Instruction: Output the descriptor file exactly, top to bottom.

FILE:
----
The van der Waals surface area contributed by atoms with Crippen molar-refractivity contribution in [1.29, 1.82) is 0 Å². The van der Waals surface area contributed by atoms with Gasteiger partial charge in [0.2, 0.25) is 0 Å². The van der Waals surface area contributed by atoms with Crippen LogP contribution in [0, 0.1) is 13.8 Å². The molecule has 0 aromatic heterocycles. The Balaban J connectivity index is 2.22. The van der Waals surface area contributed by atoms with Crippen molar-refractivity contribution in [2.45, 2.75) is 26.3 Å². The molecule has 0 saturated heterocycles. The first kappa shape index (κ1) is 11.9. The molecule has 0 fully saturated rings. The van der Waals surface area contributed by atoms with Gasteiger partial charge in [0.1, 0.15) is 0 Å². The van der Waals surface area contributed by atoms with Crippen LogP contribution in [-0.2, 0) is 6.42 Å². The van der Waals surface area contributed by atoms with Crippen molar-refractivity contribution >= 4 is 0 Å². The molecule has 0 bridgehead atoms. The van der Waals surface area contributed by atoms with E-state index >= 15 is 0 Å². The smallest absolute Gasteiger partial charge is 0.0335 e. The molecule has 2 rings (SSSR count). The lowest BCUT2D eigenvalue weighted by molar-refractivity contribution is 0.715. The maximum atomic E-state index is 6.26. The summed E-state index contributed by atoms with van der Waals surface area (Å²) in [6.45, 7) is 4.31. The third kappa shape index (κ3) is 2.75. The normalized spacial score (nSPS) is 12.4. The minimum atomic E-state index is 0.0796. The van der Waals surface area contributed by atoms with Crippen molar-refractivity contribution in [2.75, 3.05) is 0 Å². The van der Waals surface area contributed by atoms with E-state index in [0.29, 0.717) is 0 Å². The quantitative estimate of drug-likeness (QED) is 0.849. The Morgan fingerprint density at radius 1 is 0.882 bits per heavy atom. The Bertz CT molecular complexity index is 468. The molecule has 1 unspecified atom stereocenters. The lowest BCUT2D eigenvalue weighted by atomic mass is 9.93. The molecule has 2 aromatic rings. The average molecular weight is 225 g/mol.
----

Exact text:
The van der Waals surface area contributed by atoms with Crippen molar-refractivity contribution in [1.29, 1.82) is 0 Å². The van der Waals surface area contributed by atoms with Gasteiger partial charge in [0.2, 0.25) is 0 Å². The van der Waals surface area contributed by atoms with Crippen LogP contribution in [0, 0.1) is 13.8 Å². The molecule has 0 aromatic heterocycles. The Balaban J connectivity index is 2.22. The van der Waals surface area contributed by atoms with Crippen molar-refractivity contribution in [2.45, 2.75) is 26.3 Å². The molecule has 0 saturated heterocycles. The first kappa shape index (κ1) is 11.9. The molecule has 0 fully saturated rings. The van der Waals surface area contributed by atoms with Gasteiger partial charge in [0.1, 0.15) is 0 Å². The van der Waals surface area contributed by atoms with Crippen LogP contribution in [-0.2, 0) is 6.42 Å². The van der Waals surface area contributed by atoms with Crippen molar-refractivity contribution >= 4 is 0 Å². The molecule has 0 bridgehead atoms. The van der Waals surface area contributed by atoms with E-state index >= 15 is 0 Å². The smallest absolute Gasteiger partial charge is 0.0335 e. The molecule has 2 rings (SSSR count). The lowest BCUT2D eigenvalue weighted by molar-refractivity contribution is 0.715. The maximum atomic E-state index is 6.26. The summed E-state index contributed by atoms with van der Waals surface area (Å²) in [6.45, 7) is 4.31. The third kappa shape index (κ3) is 2.75. The normalized spacial score (nSPS) is 12.4. The minimum atomic E-state index is 0.0796. The van der Waals surface area contributed by atoms with Crippen molar-refractivity contribution in [2.75, 3.05) is 0 Å². The van der Waals surface area contributed by atoms with E-state index in [0.29, 0.717) is 0 Å². The quantitative estimate of drug-likeness (QED) is 0.849. The Morgan fingerprint density at radius 1 is 0.882 bits per heavy atom. The Bertz CT molecular complexity index is 468. The molecule has 1 unspecified atom stereocenters. The lowest BCUT2D eigenvalue weighted by atomic mass is 9.93. The molecule has 2 aromatic rings. The average molecular weight is 225 g/mol.